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Thread: Did I Need An Expansion Tank?

  1. #16
    In the Trades Gary Swart's Avatar
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    Air is added or released from the expansion tank with a Schraider valve just like on you car tires. Check the air pressure with a regular tire pressure gauge. The volume of air in the tank is quite small, so if adding air, it is recommended that you use a hand pump to avoid accidently applying too much pressure and blowing out the tank bladder. I plumbed a gauge into my water supply line between the PRV and expansion tank which really made it simple to adjust the PRV and I can monitor the pressure although it never changes.

  2. #17
    DIY Member BDP's Avatar
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    The expansion tank model is a PH 5 and says 40 PSI on the label...But the way it's connected there's no open nozzle I can hook into to read pressure off it at all without disconnecting the whole tank from the look of it.

  3. #18
    Retired Defense Industry Engineer jadnashua's Avatar
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    Those tanks come from the factory precharged to 40#. To measure and adjust it, you need to turn the water off, then open a faucet or valve somewhere to relieve the stored pressure. Then, you can measure the pressure in the tank's bladder. The valve is on the end opposite where it is screwed into the pipe and will (or should) have a cap on it just like a tire. It may be painted the same color as the tank, but it will come off. To minimize wear on the bladder and make it most effective, it should be pressurized to your normal water pressure. At that point, it will accept the maximum amount of water.

    If you don't shut the water off, the pressure you read on the tank will be the same as your water pressure and not that of the uncompressed bladder.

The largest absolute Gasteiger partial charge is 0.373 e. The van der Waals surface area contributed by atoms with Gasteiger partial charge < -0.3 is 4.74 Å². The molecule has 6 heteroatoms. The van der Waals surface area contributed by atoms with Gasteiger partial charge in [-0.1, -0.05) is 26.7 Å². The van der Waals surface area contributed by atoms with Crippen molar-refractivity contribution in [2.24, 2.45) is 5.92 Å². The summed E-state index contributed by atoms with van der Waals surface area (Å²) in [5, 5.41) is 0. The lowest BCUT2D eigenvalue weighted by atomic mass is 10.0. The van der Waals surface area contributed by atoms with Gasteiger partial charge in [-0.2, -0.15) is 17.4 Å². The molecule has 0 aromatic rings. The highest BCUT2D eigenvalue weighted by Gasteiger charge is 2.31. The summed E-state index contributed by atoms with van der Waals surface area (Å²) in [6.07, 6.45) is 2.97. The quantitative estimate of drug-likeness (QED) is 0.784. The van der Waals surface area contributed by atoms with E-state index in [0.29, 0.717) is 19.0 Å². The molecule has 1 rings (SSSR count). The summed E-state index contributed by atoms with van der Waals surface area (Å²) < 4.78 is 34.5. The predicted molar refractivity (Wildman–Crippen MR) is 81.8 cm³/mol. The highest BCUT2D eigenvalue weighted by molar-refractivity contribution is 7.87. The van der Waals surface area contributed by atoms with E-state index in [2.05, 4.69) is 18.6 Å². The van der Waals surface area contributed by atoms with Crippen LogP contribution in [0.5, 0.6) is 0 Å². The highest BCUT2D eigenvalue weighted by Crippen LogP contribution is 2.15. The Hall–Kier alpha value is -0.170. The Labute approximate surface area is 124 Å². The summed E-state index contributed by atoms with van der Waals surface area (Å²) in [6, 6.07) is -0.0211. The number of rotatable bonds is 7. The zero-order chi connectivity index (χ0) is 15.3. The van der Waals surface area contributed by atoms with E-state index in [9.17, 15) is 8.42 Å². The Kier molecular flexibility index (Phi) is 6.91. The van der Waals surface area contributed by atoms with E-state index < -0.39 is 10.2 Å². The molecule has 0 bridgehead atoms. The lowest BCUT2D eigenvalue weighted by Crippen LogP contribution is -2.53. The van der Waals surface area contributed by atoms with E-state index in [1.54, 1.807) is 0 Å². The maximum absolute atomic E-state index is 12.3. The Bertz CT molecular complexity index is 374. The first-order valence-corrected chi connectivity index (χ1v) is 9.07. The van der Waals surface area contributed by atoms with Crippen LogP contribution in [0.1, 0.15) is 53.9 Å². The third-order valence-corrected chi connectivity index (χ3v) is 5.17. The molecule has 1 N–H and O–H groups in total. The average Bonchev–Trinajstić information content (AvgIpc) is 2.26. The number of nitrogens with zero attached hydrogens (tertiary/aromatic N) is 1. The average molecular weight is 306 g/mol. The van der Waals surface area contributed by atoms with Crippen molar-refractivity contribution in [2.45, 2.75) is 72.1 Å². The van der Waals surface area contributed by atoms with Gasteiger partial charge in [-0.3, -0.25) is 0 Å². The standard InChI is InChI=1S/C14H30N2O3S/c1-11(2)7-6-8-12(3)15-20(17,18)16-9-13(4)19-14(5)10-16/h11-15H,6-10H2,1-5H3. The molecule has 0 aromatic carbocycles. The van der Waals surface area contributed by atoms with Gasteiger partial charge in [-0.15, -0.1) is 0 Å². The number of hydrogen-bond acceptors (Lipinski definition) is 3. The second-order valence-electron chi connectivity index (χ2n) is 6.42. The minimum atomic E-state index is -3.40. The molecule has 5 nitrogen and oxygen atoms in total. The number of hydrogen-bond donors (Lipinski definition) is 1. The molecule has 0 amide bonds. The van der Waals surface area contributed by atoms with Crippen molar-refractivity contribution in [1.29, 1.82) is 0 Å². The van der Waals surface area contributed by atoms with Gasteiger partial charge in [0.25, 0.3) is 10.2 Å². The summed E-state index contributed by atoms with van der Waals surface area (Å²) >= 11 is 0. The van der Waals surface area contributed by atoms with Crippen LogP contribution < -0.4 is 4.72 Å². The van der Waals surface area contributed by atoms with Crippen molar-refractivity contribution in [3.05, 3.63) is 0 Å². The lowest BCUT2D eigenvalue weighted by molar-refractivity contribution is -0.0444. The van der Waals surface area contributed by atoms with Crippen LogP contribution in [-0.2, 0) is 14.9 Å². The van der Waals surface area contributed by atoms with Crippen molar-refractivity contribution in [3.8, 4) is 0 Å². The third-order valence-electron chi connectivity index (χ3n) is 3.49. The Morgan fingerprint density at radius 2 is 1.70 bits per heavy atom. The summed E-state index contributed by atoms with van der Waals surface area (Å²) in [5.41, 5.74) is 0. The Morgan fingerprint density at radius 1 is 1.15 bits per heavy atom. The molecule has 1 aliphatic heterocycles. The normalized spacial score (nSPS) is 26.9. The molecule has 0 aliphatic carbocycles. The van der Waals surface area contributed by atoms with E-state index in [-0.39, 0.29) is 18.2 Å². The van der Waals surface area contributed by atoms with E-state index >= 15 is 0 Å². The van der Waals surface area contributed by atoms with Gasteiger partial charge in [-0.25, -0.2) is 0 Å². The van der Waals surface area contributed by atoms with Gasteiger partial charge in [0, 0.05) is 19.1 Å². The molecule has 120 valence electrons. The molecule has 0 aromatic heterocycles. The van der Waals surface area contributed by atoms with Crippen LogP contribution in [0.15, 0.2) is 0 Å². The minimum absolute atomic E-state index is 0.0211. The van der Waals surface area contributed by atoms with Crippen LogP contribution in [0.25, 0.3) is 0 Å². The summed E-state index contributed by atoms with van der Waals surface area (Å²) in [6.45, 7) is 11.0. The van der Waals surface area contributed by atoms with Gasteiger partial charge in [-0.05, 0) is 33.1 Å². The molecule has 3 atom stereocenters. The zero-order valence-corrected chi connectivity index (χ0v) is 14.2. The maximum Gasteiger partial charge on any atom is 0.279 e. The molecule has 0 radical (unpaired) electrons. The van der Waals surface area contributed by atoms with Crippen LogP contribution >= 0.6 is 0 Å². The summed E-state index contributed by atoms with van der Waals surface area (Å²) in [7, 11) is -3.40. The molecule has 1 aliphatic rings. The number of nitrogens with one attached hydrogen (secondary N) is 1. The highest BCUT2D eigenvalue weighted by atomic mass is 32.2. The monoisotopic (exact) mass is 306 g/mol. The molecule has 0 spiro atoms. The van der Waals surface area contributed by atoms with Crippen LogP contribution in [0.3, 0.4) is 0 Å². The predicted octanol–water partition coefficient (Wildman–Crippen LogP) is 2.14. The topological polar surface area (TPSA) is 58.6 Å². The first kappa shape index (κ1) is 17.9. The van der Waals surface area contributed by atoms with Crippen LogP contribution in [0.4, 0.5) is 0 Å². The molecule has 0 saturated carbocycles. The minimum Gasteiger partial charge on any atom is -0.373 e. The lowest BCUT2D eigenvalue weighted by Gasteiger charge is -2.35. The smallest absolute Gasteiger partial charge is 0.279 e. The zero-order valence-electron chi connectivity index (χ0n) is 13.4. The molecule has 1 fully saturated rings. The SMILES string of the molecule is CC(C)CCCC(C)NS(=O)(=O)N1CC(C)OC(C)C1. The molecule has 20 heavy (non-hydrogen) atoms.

Jim DeBruycker
    Important note - I'm not a pro
    Retired Defense Industry Engineer; Schluter 2.5-day Workshop Completed 2013, 2014

  4. #19
    Moderator & Master Plumber hj's Avatar
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    High pressure by itself has nothing to do with the expansion tank requirement, but it could indicate the need for a pressure reducing valve, and then an expansion tank would be warranted. FEW homes have check valves in the water supply pipe, especially those of your age. And if you did have one, its effects would have been obvious when it was installed, and would have diminished over time as the valve deteriorated. I think you were sold a "bill of goods" given what you have told us so far, and that is all we have to go on. The place you test the tank's air pressure is the Schrader valve on the end of it, BUT it is pointless to check it unless the system is turned off and all the water pressure is relieved, because until then the air pressure will be whatever the system's water pressure is. Unless the air pressure precharge was raised above the system's operating pressure.
    Last edited by hj; 02-19-2010 at 06:35 AM.

  5. #20
    DIY Member BDP's Avatar
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    Yeah probably right on the bill of goods. I figured I would have the option to JUST replace the valve. He gave me no such option. Lowest option was valve and expansion tank. He DID recommend that he also put on the PRV at the main line as well to go with the tank but I didn't want to spend more than I was already spending since the bill was already so high. What I am thinking is that he could have just done the valve and left the rest (with the fair warning it could happen again without a PRV and expansion tank) but for whatever reason he insisted on that tank. Ah well. The weird thing is the water got hotter after he did his work too, I gotta pop the plate off the front and see if he jacked the temperature up on my water heater for some reason (I liked it where it was set previously, where it's at now the hot water can get scalding almost). Overall I'm not super pleased with the guy they sent, more I see it, it sounds like he was trying to jack up the bill right off the bat (he already had quotes for whole new systems written down, when he knew I just called him out to replace the valve on the tank).

  6. #21
    DIY Member BDP's Avatar
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    So basically I was lied to and he could have just fixed the leaking valve and been done with it. Sure my water heater is 10 years old, but I knew that going in -- I was making the service call to fix the valve, not have the entire system replaced. I guess I have no recourse though. That really bums me out.

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